De Vere Beaumont Estate, in Old Windsor – part of the De Vere portfolio of country estate hotels and modern event spaces – has unveiled the results of its £12million refurbishment, which includes the creation of new luxury bedrooms and a top-to-toe refurbishment of much of the property, including its unique Grade II listed 19th century chapel.
As well as crafting 15 stylish new bedrooms out of what were seven meeting rooms in the property’s Wessex Old School House, work has included the meticulous restoration of the unique chapel which has been returned to its former glory, providing a striking and highly unusual backdrop to events, from weddings, to celebratory dinners and business meetings. The main reception area, 220 bedrooms and all communal areas have also received a thorough refurbishment to bring them in line with the recently re-launched De Vere brand.
Interiors throughout De Vere Beaumont Estate have been transformed and are a masterclass in understated luxury, with a distinctly British aesthetic. In bedrooms, tan leather furniture, warm tweeds and a muted heritage colour palette combine with contemporary lighting and sleek bathrooms to create spaces that are restful and calming; perfect for a country retreat. The 1705 Restaurant & Bar, communal areas and meeting rooms continue the theme, punctuated by a pop of complementary colour through soft furnishings and finished with quirky vignettes, showcasing the building’s rich history.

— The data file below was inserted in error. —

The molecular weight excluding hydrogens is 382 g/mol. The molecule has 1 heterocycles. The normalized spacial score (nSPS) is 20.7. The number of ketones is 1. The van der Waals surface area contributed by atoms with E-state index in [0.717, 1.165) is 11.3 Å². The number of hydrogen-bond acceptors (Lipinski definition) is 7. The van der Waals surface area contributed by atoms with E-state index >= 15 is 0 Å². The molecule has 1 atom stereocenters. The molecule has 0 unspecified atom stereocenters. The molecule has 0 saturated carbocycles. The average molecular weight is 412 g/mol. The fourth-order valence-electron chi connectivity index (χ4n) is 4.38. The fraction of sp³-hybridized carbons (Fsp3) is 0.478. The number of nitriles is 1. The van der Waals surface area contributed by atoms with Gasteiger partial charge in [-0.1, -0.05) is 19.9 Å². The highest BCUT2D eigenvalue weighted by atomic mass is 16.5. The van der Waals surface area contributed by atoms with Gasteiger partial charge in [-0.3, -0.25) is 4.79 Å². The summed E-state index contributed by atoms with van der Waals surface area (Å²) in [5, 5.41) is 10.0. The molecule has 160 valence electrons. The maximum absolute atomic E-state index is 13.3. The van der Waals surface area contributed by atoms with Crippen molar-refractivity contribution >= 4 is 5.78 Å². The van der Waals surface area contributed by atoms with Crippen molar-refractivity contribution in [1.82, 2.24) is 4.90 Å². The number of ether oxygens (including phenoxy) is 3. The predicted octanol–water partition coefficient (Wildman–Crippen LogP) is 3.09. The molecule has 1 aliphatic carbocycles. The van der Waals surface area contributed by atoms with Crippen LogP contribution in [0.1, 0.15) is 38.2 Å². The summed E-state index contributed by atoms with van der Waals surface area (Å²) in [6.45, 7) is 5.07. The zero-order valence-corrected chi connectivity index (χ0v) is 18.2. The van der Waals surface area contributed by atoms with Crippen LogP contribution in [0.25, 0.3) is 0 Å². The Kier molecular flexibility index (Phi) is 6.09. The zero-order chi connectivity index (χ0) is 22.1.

In March, four brand new luxury bedroom suites were unveiled in The White House, the historic heart of the hotel, which also houses a selection of high-spec boardrooms and three characterful lounges – The Larder, a new Burr & Co coffee lounge, The Parlour, a beautiful dining room where afternoon tea takes centre stage and The Pantry, an executive lounge area.
Steeped in history, the original house was built for Lord Weymouth and then served as a public school from 1854 – 1967. The building’s rich history is evident throughout, from the stunning original features to quirky decor, which includes art installations comprising of everything from original straw boaters from when the building was a school, to replica typewriters, to oars.
The 44-acre grounds have been enhanced with beautiful sculptures by local artist Emma Stothard, landscaping and natural ponds which draw on its scenic Georgian history and promote positive mental wellbeing.